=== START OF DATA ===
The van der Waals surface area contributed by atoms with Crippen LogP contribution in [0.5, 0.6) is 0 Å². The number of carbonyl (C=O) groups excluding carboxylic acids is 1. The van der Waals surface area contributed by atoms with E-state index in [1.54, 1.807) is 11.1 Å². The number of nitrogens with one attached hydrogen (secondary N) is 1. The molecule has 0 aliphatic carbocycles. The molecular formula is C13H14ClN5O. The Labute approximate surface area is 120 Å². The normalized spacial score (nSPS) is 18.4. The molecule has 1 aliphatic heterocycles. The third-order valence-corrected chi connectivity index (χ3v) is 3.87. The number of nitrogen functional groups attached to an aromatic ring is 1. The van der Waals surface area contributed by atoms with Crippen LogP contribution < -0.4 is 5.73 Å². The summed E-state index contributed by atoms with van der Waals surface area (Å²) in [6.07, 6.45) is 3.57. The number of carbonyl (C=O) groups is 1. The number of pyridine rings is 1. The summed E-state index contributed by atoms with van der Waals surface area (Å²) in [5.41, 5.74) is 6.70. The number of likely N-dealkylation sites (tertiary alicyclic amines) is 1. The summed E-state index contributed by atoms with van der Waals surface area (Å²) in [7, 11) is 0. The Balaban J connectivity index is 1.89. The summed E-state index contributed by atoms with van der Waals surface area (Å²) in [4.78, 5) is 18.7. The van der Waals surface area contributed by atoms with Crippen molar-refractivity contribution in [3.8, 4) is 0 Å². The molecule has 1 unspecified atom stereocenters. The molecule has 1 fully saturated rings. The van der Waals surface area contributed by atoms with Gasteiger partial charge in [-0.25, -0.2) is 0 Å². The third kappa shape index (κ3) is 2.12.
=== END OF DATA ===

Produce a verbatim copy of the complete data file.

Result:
The van der Waals surface area contributed by atoms with Crippen LogP contribution in [0.5, 0.6) is 0 Å². The number of carbonyl (C=O) groups excluding carboxylic acids is 1. The van der Waals surface area contributed by atoms with E-state index in [1.54, 1.807) is 11.1 Å². The number of nitrogens with one attached hydrogen (secondary N) is 1. The molecule has 0 aliphatic carbocycles. The molecular formula is C13H14ClN5O. The Labute approximate surface area is 120 Å². The normalized spacial score (nSPS) is 18.4. The molecule has 1 aliphatic heterocycles. The third-order valence-corrected chi connectivity index (χ3v) is 3.87. The number of nitrogen functional groups attached to an aromatic ring is 1. The van der Waals surface area contributed by atoms with Crippen LogP contribution < -0.4 is 5.73 Å². The summed E-state index contributed by atoms with van der Waals surface area (Å²) in [6.07, 6.45) is 3.57. The number of carbonyl (C=O) groups is 1. The number of pyridine rings is 1. The summed E-state index contributed by atoms with van der Waals surface area (Å²) in [5.41, 5.74) is 6.70. The number of likely N-dealkylation sites (tertiary alicyclic amines) is 1. The summed E-state index contributed by atoms with van der Waals surface area (Å²) in [7, 11) is 0. The Balaban J connectivity index is 1.89. The summed E-state index contributed by atoms with van der Waals surface area (Å²) in [4.78, 5) is 18.7. The van der Waals surface area contributed by atoms with Crippen molar-refractivity contribution in [3.8, 4) is 0 Å². The molecule has 1 unspecified atom stereocenters. The molecule has 1 fully saturated rings. The van der Waals surface area contributed by atoms with Gasteiger partial charge in [-0.25, -0.2) is 0 Å². The third kappa shape index (κ3) is 2.12.